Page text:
• If you plan on getting the QBE 4+1, you should enroll in the graduate level of bioinformatics (BIOL510) instead of the undergraduate course (CSCI478). This will be 3 credits of double count that will apply to QBE B.S. and QBE M.S. core requirements.
  • Plan with an advisor for an additional 3 credits of relevant 500-level coursework to double count as tech or free elective to the B.S. and as an elective or required course to the M.S.
  • Double counted courses must earn a grade of B- or better.
  • With these 6 credits of double count, the M.S. will be reduced to 24 credits and can then be completed in two semester of approximately 12 graduate credits each, or less if additional graduate courses are taken while an undergraduate or over summer. 9 credits/semester is full time at the graduate student level, and more than 13 graduate credits per semester is generally not recommended.
Student Success (M.I.N.E.S.)

Mining Biological Databases and Biological Systems​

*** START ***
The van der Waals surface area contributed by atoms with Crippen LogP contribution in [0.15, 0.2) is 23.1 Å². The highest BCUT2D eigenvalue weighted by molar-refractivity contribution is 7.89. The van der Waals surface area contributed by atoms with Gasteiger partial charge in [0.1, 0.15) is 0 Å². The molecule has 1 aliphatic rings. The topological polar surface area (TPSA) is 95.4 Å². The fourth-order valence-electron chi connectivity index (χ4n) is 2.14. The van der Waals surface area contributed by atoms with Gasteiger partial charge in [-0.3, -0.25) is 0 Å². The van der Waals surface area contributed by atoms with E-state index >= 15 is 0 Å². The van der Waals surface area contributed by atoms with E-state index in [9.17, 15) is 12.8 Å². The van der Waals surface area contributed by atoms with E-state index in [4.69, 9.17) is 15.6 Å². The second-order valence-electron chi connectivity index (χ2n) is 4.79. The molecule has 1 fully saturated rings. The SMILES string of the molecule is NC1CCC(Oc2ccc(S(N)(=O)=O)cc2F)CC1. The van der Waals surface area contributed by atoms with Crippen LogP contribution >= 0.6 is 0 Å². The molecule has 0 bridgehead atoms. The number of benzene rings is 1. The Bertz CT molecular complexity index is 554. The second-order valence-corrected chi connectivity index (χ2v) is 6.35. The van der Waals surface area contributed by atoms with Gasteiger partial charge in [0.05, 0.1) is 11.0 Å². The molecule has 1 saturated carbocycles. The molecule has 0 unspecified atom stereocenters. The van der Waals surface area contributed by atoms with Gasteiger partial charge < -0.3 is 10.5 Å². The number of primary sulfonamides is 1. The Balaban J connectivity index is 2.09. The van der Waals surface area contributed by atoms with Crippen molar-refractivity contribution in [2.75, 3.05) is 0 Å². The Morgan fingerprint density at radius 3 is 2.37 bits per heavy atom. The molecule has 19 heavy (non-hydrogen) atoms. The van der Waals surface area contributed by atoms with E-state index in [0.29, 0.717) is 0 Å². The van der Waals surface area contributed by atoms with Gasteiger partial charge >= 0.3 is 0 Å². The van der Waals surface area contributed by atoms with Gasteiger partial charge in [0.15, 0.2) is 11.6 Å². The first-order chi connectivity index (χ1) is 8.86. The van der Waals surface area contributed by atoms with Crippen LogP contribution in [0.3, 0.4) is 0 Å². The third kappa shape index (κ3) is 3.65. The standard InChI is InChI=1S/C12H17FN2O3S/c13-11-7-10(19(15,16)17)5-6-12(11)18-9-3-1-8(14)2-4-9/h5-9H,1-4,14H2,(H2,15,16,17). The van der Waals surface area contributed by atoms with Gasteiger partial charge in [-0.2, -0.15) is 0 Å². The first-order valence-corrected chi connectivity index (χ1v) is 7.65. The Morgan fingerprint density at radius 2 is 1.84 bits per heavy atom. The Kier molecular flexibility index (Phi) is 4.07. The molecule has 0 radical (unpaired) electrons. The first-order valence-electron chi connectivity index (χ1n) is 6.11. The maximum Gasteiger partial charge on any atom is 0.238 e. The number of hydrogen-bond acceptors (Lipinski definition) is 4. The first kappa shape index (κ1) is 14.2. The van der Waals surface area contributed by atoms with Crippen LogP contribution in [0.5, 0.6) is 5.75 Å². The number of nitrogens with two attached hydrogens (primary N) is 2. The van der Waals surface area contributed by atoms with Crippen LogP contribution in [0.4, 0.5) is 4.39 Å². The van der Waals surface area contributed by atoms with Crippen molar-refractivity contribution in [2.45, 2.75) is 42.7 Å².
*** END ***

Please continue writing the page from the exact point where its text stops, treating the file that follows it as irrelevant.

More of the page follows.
Interrogating Biological Data Sets Using Computational Modeling​
Natural Systems Exploration​
Engineering and Evaluating Biological Systems ​
Synthesizing New Ideas and Products

More information on how M.I.N.E.S. can facilitate student success, coming soon!

Research Opportunities

MINES UNDERGRADUATE RESEARCH FELLOWSHIP (MURF)
The objective of this program is to enhance the education of undergraduate students with an opportunity to work as research assistants on faculty-led research projects. This will broaden and deepen the educational experience of students by exposing them to the research enterprise. Engaging in research could turn into a journey of self-discovery for students as it may help them identify their own career or research aspirations.
See the MURF website for details.

FIRST-YEAR INNOVATION & RESEARCH SCHOLAR TRAINING
The First-Year Innovation and Research Scholar Training (FIRST) Fellowship offers an opportunity for select, highly motivated first-year students to participate in original research experiences coupled with a focus on innovation. FIRST fellowship recipients are awarded up to a $1000 stipend, disbursed hourly, to compensate for their time spent on research.
See the FIRST website for details.